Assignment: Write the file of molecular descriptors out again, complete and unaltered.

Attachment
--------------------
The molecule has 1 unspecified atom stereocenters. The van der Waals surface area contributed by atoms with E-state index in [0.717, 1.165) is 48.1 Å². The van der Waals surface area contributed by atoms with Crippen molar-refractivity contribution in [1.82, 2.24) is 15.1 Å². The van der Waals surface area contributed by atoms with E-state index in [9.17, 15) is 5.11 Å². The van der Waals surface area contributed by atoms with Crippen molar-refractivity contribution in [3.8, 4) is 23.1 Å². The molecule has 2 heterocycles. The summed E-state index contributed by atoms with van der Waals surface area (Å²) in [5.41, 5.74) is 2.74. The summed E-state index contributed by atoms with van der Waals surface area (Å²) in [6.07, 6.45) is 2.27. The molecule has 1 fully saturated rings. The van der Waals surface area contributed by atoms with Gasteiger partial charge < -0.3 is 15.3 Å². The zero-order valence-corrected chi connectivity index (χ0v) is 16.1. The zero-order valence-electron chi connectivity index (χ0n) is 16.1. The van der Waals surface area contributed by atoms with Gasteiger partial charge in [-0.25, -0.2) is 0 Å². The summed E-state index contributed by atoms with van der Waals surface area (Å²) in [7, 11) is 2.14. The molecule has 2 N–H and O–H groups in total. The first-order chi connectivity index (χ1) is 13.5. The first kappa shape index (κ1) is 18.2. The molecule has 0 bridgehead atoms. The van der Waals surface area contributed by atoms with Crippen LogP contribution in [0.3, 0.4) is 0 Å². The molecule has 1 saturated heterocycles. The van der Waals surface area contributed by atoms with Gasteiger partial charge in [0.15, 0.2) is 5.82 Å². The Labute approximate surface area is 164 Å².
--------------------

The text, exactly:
The molecule has 1 unspecified atom stereocenters. The van der Waals surface area contributed by atoms with E-state index in [0.717, 1.165) is 48.1 Å². The van der Waals surface area contributed by atoms with Crippen molar-refractivity contribution in [1.82, 2.24) is 15.1 Å². The van der Waals surface area contributed by atoms with E-state index in [9.17, 15) is 5.11 Å². The van der Waals surface area contributed by atoms with Crippen molar-refractivity contribution in [3.8, 4) is 23.1 Å². The molecule has 2 heterocycles. The summed E-state index contributed by atoms with van der Waals surface area (Å²) in [5.41, 5.74) is 2.74. The summed E-state index contributed by atoms with van der Waals surface area (Å²) in [6.07, 6.45) is 2.27. The molecule has 1 fully saturated rings. The van der Waals surface area contributed by atoms with Gasteiger partial charge < -0.3 is 15.3 Å². The zero-order valence-corrected chi connectivity index (χ0v) is 16.1. The zero-order valence-electron chi connectivity index (χ0n) is 16.1. The van der Waals surface area contributed by atoms with Gasteiger partial charge in [-0.25, -0.2) is 0 Å². The summed E-state index contributed by atoms with van der Waals surface area (Å²) in [7, 11) is 2.14. The molecule has 2 N–H and O–H groups in total. The first-order chi connectivity index (χ1) is 13.5. The first kappa shape index (κ1) is 18.2. The molecule has 0 bridgehead atoms. The van der Waals surface area contributed by atoms with Crippen LogP contribution in [0.3, 0.4) is 0 Å². The molecule has 1 saturated heterocycles. The van der Waals surface area contributed by atoms with Gasteiger partial charge in [0.15, 0.2) is 5.82 Å². The Labute approximate surface area is 164 Å².